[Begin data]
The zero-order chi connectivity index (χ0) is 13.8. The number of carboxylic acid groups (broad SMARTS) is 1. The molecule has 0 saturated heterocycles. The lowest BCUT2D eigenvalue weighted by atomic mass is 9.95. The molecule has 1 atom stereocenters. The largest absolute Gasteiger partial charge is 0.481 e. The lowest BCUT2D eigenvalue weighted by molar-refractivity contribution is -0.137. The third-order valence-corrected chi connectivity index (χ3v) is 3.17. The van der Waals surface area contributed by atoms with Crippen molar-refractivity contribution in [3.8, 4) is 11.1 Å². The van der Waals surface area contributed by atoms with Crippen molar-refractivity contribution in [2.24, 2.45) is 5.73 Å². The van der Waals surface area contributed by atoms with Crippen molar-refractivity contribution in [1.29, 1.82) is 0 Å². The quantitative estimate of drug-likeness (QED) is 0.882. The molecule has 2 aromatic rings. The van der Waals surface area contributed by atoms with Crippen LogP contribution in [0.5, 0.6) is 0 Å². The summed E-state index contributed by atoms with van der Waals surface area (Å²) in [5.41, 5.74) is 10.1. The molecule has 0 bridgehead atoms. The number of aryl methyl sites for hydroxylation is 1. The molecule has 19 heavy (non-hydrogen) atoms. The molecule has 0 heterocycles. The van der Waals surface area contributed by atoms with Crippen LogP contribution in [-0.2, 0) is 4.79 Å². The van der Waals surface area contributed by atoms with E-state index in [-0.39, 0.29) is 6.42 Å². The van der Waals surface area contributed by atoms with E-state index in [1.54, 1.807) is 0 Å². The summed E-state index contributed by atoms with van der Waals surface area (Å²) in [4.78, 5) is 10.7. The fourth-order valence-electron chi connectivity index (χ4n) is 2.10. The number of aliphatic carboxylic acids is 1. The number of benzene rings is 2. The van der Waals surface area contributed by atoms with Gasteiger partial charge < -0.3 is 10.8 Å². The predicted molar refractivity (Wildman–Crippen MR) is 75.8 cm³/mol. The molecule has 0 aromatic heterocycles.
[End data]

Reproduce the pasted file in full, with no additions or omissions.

The zero-order chi connectivity index (χ0) is 13.8. The number of carboxylic acid groups (broad SMARTS) is 1. The molecule has 0 saturated heterocycles. The lowest BCUT2D eigenvalue weighted by atomic mass is 9.95. The molecule has 1 atom stereocenters. The largest absolute Gasteiger partial charge is 0.481 e. The lowest BCUT2D eigenvalue weighted by molar-refractivity contribution is -0.137. The third-order valence-corrected chi connectivity index (χ3v) is 3.17. The van der Waals surface area contributed by atoms with Crippen molar-refractivity contribution in [3.8, 4) is 11.1 Å². The van der Waals surface area contributed by atoms with Crippen molar-refractivity contribution in [2.24, 2.45) is 5.73 Å². The van der Waals surface area contributed by atoms with Crippen molar-refractivity contribution in [1.29, 1.82) is 0 Å². The quantitative estimate of drug-likeness (QED) is 0.882. The molecule has 2 aromatic rings. The van der Waals surface area contributed by atoms with Crippen LogP contribution in [0.5, 0.6) is 0 Å². The summed E-state index contributed by atoms with van der Waals surface area (Å²) in [5.41, 5.74) is 10.1. The molecule has 0 bridgehead atoms. The number of aryl methyl sites for hydroxylation is 1. The molecule has 19 heavy (non-hydrogen) atoms. The molecule has 0 heterocycles. The van der Waals surface area contributed by atoms with Crippen LogP contribution in [-0.2, 0) is 4.79 Å². The van der Waals surface area contributed by atoms with E-state index in [-0.39, 0.29) is 6.42 Å². The van der Waals surface area contributed by atoms with E-state index in [1.54, 1.807) is 0 Å². The summed E-state index contributed by atoms with van der Waals surface area (Å²) in [4.78, 5) is 10.7. The fourth-order valence-electron chi connectivity index (χ4n) is 2.10. The number of aliphatic carboxylic acids is 1. The number of benzene rings is 2. The van der Waals surface area contributed by atoms with Gasteiger partial charge < -0.3 is 10.8 Å². The predicted molar refractivity (Wildman–Crippen MR) is 75.8 cm³/mol. The molecule has 0 aromatic heterocycles.